Eye of the Beholder (video game)

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Eye of the Beholder
Eye of the Beholder I PC box.jpeg
MS-DOS Cover art
Developer(s) Westwood Associates
Publisher(s) Strategic Simulations, Inc.
Capcom (SNES)
Sega (Sega CD)
Pony Canyon, Inc. (PC-98)
Composer(s) Yuzo Koshiro (PC-9801, Sega CD)
Motohiro Kawashima (Sega CD)
Platform(s) MS-DOS, Amiga, Sega CD, SNES, PC-98
Release date(s) 1991 (MS-DOS)
1991 (Amiga)
1992 (PC-98)
1994 (SNES, Sega CD)
Genre(s) Role-playing video game
Mode(s) Single-player
Distribution Floppy disk, CD-ROM

Eye of the Beholder is a role-playing video game for computers and video game consoles developed by Westwood Studios. It was published by Strategic Simulations, Inc. in 1991 [1][2] for the MS-DOS operating system and later ported to the Amiga, the Sega CD, and the SNES. The Sega CD version features an exclusive soundtrack composed by Yuzo Koshiro.[3] A full port to the Atari Lynx handheld was developed by NuFX in 1993, but never officially released.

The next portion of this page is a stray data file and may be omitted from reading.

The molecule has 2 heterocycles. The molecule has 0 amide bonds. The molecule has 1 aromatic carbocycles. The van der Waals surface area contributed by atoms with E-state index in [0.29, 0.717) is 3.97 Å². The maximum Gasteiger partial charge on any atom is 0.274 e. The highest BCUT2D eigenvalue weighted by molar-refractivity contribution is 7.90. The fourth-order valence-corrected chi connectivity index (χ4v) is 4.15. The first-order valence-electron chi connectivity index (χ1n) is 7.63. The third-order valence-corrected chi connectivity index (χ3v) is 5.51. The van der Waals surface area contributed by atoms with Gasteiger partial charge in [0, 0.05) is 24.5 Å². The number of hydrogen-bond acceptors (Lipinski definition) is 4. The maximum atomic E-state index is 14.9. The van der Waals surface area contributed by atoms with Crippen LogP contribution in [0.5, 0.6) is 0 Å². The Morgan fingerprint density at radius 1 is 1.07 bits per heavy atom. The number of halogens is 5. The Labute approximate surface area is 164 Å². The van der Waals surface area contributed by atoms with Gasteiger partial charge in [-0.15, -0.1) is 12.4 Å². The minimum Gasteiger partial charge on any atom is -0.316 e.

The game had two sequels, Eye of the Beholder II: The Legend of Darkmoon, released in 1991, and Eye of the Beholder III: Assault on Myth Drannor, released in 1993. The third game, however, was not written by Westwood, who had split with SSI over artistic differences and created the Lands of Lore series.

Plot[edit]

The lords of the city of Waterdeep hire a team of adventurers to investigate an evil coming from beneath the city. The adventurers enter the city's sewer, but the entrance gets blocked by a collapse caused by Xanathar, the eponymous beholder. The team descends further beneath the city, going through Dwarf and Drow clans, to Xanathar's lair, where the final confrontation takes place.